Interval Music Compositor


The Interval Music Compositor comes as a single executable file. No installation is needed therefore. However, it is based on Java technology, thus a Java Runtime Environment (JRE) must be present to run it. If you don’t have one installed, you are prompted to do so on the first start of the software on the Microsoft Windows version. Users of Linux and Mac OS X operating systems are expected to have one installed already. Otherwise, download and install Java from If possible install the 64bit version.


  1. Start the Interval Music Compositor by double-clicking it
  2. (If necessary, follow the instructions for installing the Java Runtime Environment >= version 8 update 60)
  3. Drag all the audio files you’d like to have processed from your desktop or a folder into the music track list. Alternatively use the menu (‘File’ -> ‘Add …’) or the ‘+’ button. Note that this is only possible for the supported audio file types.
  4. If you want a track being played during breaks, drag one into the break track list
  5. Wait until all tracks have been imported properly. This is indicated by a blue icon in front of each track
  6. If you’re not sure about the speed (bpm) of a track, determine it manually by right-clicking on the track and choosing ‘Change BPM…’
  7. Determine the order of the track by dragging them around or pressing the ‘sort’ or ‘shuffle’ buttons.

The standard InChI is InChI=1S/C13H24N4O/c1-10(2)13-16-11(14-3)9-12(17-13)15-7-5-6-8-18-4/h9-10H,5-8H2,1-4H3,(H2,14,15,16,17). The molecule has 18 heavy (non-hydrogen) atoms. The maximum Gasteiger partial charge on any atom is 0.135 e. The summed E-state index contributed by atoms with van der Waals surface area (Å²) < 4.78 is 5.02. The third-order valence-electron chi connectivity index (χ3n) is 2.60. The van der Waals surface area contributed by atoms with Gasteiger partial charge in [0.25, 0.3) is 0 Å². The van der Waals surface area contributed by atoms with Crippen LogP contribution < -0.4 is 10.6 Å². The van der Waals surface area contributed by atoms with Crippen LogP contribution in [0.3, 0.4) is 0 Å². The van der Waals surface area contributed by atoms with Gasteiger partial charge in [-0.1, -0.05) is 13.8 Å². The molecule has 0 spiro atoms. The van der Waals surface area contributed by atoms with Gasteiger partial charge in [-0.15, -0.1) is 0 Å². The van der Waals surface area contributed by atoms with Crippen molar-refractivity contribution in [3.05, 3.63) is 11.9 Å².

8. Determine the extract enumeration method by either choosing ‘single extract per track’ which selects a random extract in each track, or ‘continuous’ which takes a number of extracts in a row from the same track before stepping to the next track.
  9. Choose a target directory for the audio compilation by clicking the according button and choosing one in the dialog
  10. Enter the desired values for the the length of the sound samples (in seconds, e.g. 30 seconds), the fade-in/out mode and period (e.g. 1 second), the length of the breaks (in seconds, e.g. 10 seconds) and the number of sound samples you’d like to have in the end (e.g. 12 samples). Or switch to the ‘advanced’ tab and enter patterns of music and breaks (e.g. 10,20,30,20).
  11. If desired add one or more sound effects with the respective button and set their start time.
  12. Press the ‘Process’ button
  13. Wait some time …
  14. If it says ‘Finished’ in the progress bar, the output sound file (in this example ’30s_10b-x12.imc_out.wav’ (resp. ’30s_10b-x12.imc_out.mp3’), the numbers match the entered values) and the according tracklist (‘30s_10b-x12.playlist.txt’) have been generated (this is, unless there were some serious problems). You can check the audio envelope to determine if the output file is ok.


These are the meanings of the icons displayed in front of imported tracks: Icon Legend

These are the meanings of the colors of the displayed speed (bpm) measurements: BPM Legend